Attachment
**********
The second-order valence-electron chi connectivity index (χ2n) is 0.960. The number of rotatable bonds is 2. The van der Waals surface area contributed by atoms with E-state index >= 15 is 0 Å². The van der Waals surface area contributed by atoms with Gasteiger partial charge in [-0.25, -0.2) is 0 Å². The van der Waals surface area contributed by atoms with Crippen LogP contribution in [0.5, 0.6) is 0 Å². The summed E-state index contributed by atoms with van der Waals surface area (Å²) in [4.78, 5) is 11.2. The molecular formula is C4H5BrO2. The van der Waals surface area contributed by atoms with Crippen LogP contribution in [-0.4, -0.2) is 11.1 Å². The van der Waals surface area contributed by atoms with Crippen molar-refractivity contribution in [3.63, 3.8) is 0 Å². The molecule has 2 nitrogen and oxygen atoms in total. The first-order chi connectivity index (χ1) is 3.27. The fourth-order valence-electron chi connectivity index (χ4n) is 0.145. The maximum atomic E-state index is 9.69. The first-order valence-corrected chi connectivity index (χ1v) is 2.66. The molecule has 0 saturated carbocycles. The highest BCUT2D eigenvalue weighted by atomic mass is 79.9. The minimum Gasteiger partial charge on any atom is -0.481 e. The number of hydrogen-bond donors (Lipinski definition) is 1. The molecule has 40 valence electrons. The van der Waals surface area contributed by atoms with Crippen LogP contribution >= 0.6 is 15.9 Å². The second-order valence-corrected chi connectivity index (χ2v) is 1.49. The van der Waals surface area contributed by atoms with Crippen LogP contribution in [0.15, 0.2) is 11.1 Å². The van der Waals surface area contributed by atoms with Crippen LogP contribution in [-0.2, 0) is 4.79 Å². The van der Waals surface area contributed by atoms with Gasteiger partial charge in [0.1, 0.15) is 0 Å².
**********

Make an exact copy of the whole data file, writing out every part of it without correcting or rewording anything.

The second-order valence-electron chi connectivity index (χ2n) is 0.960. The number of rotatable bonds is 2. The van der Waals surface area contributed by atoms with E-state index >= 15 is 0 Å². The van der Waals surface area contributed by atoms with Gasteiger partial charge in [-0.25, -0.2) is 0 Å². The van der Waals surface area contributed by atoms with Crippen LogP contribution in [0.5, 0.6) is 0 Å². The summed E-state index contributed by atoms with van der Waals surface area (Å²) in [4.78, 5) is 11.2. The molecular formula is C4H5BrO2. The van der Waals surface area contributed by atoms with Crippen LogP contribution in [-0.4, -0.2) is 11.1 Å². The van der Waals surface area contributed by atoms with Crippen molar-refractivity contribution in [3.63, 3.8) is 0 Å². The molecule has 2 nitrogen and oxygen atoms in total. The first-order chi connectivity index (χ1) is 3.27. The fourth-order valence-electron chi connectivity index (χ4n) is 0.145. The maximum atomic E-state index is 9.69. The first-order valence-corrected chi connectivity index (χ1v) is 2.66. The molecule has 0 saturated carbocycles. The highest BCUT2D eigenvalue weighted by atomic mass is 79.9. The minimum Gasteiger partial charge on any atom is -0.481 e. The number of hydrogen-bond donors (Lipinski definition) is 1. The molecule has 40 valence electrons. The van der Waals surface area contributed by atoms with Crippen LogP contribution >= 0.6 is 15.9 Å². The second-order valence-corrected chi connectivity index (χ2v) is 1.49. The van der Waals surface area contributed by atoms with Crippen LogP contribution in [0.15, 0.2) is 11.1 Å². The van der Waals surface area contributed by atoms with Crippen LogP contribution in [-0.2, 0) is 4.79 Å². The van der Waals surface area contributed by atoms with Gasteiger partial charge in [0.1, 0.15) is 0 Å².